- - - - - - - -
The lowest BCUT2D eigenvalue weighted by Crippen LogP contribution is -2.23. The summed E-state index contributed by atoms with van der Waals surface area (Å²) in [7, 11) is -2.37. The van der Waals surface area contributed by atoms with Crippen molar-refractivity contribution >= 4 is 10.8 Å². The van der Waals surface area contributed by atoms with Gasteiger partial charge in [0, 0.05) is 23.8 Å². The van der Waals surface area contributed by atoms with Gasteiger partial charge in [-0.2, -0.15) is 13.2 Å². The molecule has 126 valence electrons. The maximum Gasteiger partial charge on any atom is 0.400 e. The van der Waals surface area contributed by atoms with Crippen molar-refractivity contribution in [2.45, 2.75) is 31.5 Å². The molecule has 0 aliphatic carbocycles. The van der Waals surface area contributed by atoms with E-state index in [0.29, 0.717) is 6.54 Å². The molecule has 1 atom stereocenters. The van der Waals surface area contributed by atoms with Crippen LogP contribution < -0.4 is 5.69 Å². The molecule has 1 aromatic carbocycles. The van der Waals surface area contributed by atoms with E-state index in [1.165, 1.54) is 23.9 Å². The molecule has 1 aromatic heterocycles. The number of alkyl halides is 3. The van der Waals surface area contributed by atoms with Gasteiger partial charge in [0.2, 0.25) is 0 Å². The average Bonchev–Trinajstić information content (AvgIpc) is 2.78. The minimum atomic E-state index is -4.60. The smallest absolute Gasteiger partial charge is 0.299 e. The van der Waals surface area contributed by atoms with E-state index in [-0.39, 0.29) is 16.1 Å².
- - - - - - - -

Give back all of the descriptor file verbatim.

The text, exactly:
The lowest BCUT2D eigenvalue weighted by Crippen LogP contribution is -2.23. The summed E-state index contributed by atoms with van der Waals surface area (Å²) in [7, 11) is -2.37. The van der Waals surface area contributed by atoms with Crippen molar-refractivity contribution >= 4 is 10.8 Å². The van der Waals surface area contributed by atoms with Gasteiger partial charge in [0, 0.05) is 23.8 Å². The van der Waals surface area contributed by atoms with Gasteiger partial charge in [-0.2, -0.15) is 13.2 Å². The molecule has 126 valence electrons. The maximum Gasteiger partial charge on any atom is 0.400 e. The van der Waals surface area contributed by atoms with Crippen molar-refractivity contribution in [2.45, 2.75) is 31.5 Å². The molecule has 0 aliphatic carbocycles. The van der Waals surface area contributed by atoms with E-state index in [0.29, 0.717) is 6.54 Å². The molecule has 1 atom stereocenters. The van der Waals surface area contributed by atoms with Crippen LogP contribution < -0.4 is 5.69 Å². The molecule has 1 aromatic carbocycles. The van der Waals surface area contributed by atoms with E-state index in [1.165, 1.54) is 23.9 Å². The molecule has 1 aromatic heterocycles. The number of alkyl halides is 3. The van der Waals surface area contributed by atoms with Gasteiger partial charge in [0.2, 0.25) is 0 Å². The average Bonchev–Trinajstić information content (AvgIpc) is 2.78. The minimum atomic E-state index is -4.60. The smallest absolute Gasteiger partial charge is 0.299 e. The van der Waals surface area contributed by atoms with E-state index in [-0.39, 0.29) is 16.1 Å².